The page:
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White Zion review on Susan Weintrob's Foodie Lit: Expand the Table

Like many authors who create their own cultural worlds, in White Zion, Green has developed worlds filled with everyday details that are poignant and often cruel and difficult.

White Zion is a collection of short stories by an author whose parents come from distinct cultures. Her father was born and raised in British Mandate Israel while her mother is Canadian. Living in Canada, then Israel, Gila reveals a great deal about both cultures, what they share and what is strongly distinctive. Her characters are from the dual worlds that she grew up in and, later from Israel, to which she immigrated and now lives. Even though her prose and characters derive from her imagination, much of her family is interwoven

About her own writing, she notes, "I often write fiction that explores Jews and Judaism on a very broad canvas that includes both Ashkenazi, Yemenite, and Sephardi Jews. This wide range of Jewish characters is something I've always found lacking in much of the Jewish literature I love.

"My stories are about everyday people tackling immigration, racism, colonialism, occupation, alienation, war, politics, abuse, romance, poverty, terrorism, and survival."

Her writing is wonderfully evocative, revealed in her characters and plot and in their lives' difficulties. I was drawn in immediately and thought to myself, "Gila is a serious writer."

She holds a magnifying glass to whatever she is trying to say, usually though a character, she shared with me. A strength in her writing is how she portrays location. In another interview she stated, "I believed changing location would immediately alter my characters. Characters derive from location and not the other way around, though many writers begin with characters, I always begin with location in time and space….Though many don't wish to admit it, we are all products of our time and location. The way we speak, eat, dress, our values."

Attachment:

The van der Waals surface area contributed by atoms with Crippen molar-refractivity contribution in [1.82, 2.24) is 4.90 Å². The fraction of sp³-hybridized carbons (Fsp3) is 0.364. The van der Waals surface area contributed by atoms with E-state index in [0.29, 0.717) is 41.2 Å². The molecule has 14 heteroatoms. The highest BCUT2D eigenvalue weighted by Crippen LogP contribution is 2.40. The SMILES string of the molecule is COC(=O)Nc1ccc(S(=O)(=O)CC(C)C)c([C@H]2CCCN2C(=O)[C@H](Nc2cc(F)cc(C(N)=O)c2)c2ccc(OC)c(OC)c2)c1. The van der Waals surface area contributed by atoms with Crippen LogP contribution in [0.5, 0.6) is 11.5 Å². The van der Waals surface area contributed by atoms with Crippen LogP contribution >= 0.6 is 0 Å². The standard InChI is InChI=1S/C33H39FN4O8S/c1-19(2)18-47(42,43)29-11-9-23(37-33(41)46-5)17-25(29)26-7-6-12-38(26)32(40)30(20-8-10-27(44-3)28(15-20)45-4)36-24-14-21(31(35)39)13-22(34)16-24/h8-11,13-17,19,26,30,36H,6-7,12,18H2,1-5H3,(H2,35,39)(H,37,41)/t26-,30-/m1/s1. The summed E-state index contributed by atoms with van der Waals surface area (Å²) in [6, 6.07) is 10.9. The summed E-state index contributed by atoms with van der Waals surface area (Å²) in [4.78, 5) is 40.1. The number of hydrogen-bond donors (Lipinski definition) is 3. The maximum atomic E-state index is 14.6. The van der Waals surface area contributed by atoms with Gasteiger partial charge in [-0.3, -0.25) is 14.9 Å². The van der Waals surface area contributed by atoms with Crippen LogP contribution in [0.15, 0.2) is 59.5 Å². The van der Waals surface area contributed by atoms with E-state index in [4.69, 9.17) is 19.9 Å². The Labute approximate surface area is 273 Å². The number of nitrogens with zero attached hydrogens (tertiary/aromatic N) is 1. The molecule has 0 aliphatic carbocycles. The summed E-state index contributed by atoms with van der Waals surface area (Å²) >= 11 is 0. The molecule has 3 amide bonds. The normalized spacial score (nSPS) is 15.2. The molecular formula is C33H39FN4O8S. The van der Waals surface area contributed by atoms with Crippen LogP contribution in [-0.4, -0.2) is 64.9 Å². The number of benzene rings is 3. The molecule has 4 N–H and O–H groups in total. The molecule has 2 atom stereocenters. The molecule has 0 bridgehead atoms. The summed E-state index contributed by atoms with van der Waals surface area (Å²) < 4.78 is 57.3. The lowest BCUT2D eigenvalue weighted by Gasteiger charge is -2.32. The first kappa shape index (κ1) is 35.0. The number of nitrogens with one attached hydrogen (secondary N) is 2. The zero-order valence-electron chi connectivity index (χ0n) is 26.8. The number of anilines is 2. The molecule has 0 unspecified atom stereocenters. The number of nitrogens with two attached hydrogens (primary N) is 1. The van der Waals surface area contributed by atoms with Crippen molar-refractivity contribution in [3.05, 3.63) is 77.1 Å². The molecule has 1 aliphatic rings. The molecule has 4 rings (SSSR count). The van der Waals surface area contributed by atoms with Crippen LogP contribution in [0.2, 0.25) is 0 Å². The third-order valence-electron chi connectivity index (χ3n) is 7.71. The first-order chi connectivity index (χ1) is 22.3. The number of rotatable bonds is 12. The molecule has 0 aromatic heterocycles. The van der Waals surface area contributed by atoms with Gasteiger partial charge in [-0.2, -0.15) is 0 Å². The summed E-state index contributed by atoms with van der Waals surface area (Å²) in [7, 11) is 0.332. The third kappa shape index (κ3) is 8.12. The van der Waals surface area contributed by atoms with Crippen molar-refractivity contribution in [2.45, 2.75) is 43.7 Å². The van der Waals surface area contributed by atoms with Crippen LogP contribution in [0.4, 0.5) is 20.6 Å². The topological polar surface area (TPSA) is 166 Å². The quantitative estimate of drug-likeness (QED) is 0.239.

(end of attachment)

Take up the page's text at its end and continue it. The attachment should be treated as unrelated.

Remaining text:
She uses the Yemenite immigration to Israel in many of these stories. The Yemenite culture is an exotic one from a Western point of view and Gila reveals many harsh relationships and prejudice that made life difficult for the Temani immigrant both in Israel and Canada, as her own father experienced. An immigrant herself, Gila does share the immigrant experience. "Growing up with an immigrant father and living as an immigrant in Israel, surrounded by thousands of other immigrants, I would have to say yes, there are shared experiences but differences, too. It depends what tools you immigrate with."

Gila has a rich life with 5 children, a career as a writer, a writing instructor and editor. Growing up with parents from different cultures in Canada and then becoming an immigrant herself by moving to Israel. It is no wonder that her characters are bursting with life and its struggles. With 4 novels under her belt, Gila engages with her prose in a way that makes her a writer to watch and read. She's on my list to follow.

This Classic Moroccan Fish recipe is a favorite at Gila's house, straight from a real Moroccan kitchen connected to her family. While the original recipe uses Beam Fish, Gila usually makes it with salmon. Use your favorite fish!

Bio: Susan Weintrob is a retired university English instructor and Jewish day school administrator.

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Friday, 21 June 2024

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